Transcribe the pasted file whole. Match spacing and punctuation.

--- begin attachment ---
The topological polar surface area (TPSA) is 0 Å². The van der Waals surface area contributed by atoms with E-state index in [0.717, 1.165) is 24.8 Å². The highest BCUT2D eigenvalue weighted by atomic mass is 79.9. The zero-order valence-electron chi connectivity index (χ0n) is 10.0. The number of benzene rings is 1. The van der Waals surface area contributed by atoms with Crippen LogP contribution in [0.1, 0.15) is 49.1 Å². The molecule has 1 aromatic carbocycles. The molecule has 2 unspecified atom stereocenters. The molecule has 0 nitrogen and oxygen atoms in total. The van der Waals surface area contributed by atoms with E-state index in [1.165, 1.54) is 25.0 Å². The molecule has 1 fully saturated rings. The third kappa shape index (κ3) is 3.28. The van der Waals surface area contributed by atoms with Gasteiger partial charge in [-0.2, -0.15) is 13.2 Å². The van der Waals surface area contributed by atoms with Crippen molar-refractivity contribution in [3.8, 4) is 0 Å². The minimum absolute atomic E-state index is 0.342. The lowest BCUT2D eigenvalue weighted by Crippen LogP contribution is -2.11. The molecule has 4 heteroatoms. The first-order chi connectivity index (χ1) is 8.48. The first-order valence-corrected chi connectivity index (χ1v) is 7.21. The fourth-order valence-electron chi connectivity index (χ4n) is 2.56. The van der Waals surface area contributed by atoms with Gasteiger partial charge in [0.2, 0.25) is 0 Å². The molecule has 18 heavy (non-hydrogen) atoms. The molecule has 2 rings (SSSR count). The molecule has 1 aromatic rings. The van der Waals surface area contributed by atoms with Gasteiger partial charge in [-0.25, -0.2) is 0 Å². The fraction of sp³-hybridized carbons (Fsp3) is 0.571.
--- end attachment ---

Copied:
The topological polar surface area (TPSA) is 0 Å². The van der Waals surface area contributed by atoms with E-state index in [0.717, 1.165) is 24.8 Å². The highest BCUT2D eigenvalue weighted by atomic mass is 79.9. The zero-order valence-electron chi connectivity index (χ0n) is 10.0. The number of benzene rings is 1. The van der Waals surface area contributed by atoms with Crippen LogP contribution in [0.1, 0.15) is 49.1 Å². The molecule has 1 aromatic carbocycles. The molecule has 2 unspecified atom stereocenters. The molecule has 0 nitrogen and oxygen atoms in total. The van der Waals surface area contributed by atoms with E-state index in [1.165, 1.54) is 25.0 Å². The molecule has 1 fully saturated rings. The third kappa shape index (κ3) is 3.28. The van der Waals surface area contributed by atoms with Gasteiger partial charge in [-0.2, -0.15) is 13.2 Å². The van der Waals surface area contributed by atoms with Crippen molar-refractivity contribution in [3.8, 4) is 0 Å². The minimum absolute atomic E-state index is 0.342. The lowest BCUT2D eigenvalue weighted by Crippen LogP contribution is -2.11. The molecule has 4 heteroatoms. The first-order chi connectivity index (χ1) is 8.48. The first-order valence-corrected chi connectivity index (χ1v) is 7.21. The fourth-order valence-electron chi connectivity index (χ4n) is 2.56. The van der Waals surface area contributed by atoms with Gasteiger partial charge in [0.2, 0.25) is 0 Å². The molecule has 18 heavy (non-hydrogen) atoms. The molecule has 2 rings (SSSR count). The molecule has 1 aromatic rings. The van der Waals surface area contributed by atoms with Gasteiger partial charge in [-0.25, -0.2) is 0 Å². The fraction of sp³-hybridized carbons (Fsp3) is 0.571.